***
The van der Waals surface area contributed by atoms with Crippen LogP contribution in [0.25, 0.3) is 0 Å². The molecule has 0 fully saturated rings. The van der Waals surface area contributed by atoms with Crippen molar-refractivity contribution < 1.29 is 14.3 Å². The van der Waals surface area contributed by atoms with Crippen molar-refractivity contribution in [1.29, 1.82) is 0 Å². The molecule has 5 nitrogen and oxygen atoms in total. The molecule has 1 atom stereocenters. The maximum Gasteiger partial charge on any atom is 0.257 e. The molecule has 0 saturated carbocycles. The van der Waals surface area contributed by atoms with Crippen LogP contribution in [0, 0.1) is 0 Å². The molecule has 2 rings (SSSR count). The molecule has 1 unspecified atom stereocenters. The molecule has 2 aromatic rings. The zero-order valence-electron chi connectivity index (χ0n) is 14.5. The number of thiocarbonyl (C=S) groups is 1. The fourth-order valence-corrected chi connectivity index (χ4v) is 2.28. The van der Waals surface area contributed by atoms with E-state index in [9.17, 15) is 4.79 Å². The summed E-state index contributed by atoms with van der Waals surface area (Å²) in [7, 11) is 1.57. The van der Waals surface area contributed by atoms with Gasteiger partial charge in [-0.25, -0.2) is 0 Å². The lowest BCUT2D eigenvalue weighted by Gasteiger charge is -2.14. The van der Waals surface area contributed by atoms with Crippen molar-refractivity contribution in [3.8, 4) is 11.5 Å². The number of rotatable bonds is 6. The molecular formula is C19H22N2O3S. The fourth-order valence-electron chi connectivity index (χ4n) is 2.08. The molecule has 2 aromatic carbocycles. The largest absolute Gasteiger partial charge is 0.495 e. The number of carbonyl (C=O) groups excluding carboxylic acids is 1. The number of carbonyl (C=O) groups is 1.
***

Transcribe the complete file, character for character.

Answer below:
The van der Waals surface area contributed by atoms with Crippen LogP contribution in [0.25, 0.3) is 0 Å². The molecule has 0 fully saturated rings. The van der Waals surface area contributed by atoms with Crippen molar-refractivity contribution < 1.29 is 14.3 Å². The van der Waals surface area contributed by atoms with Crippen molar-refractivity contribution in [1.29, 1.82) is 0 Å². The molecule has 5 nitrogen and oxygen atoms in total. The molecule has 1 atom stereocenters. The maximum Gasteiger partial charge on any atom is 0.257 e. The molecule has 0 saturated carbocycles. The van der Waals surface area contributed by atoms with Crippen LogP contribution in [0, 0.1) is 0 Å². The molecule has 2 rings (SSSR count). The molecule has 1 unspecified atom stereocenters. The molecule has 2 aromatic rings. The zero-order valence-electron chi connectivity index (χ0n) is 14.5. The number of thiocarbonyl (C=S) groups is 1. The fourth-order valence-corrected chi connectivity index (χ4v) is 2.28. The van der Waals surface area contributed by atoms with E-state index in [9.17, 15) is 4.79 Å². The summed E-state index contributed by atoms with van der Waals surface area (Å²) in [7, 11) is 1.57. The van der Waals surface area contributed by atoms with Gasteiger partial charge in [-0.25, -0.2) is 0 Å². The lowest BCUT2D eigenvalue weighted by Gasteiger charge is -2.14. The van der Waals surface area contributed by atoms with Crippen molar-refractivity contribution in [3.8, 4) is 11.5 Å². The number of rotatable bonds is 6. The molecular formula is C19H22N2O3S. The fourth-order valence-electron chi connectivity index (χ4n) is 2.08. The molecule has 2 aromatic carbocycles. The largest absolute Gasteiger partial charge is 0.495 e. The number of carbonyl (C=O) groups excluding carboxylic acids is 1. The number of carbonyl (C=O) groups is 1.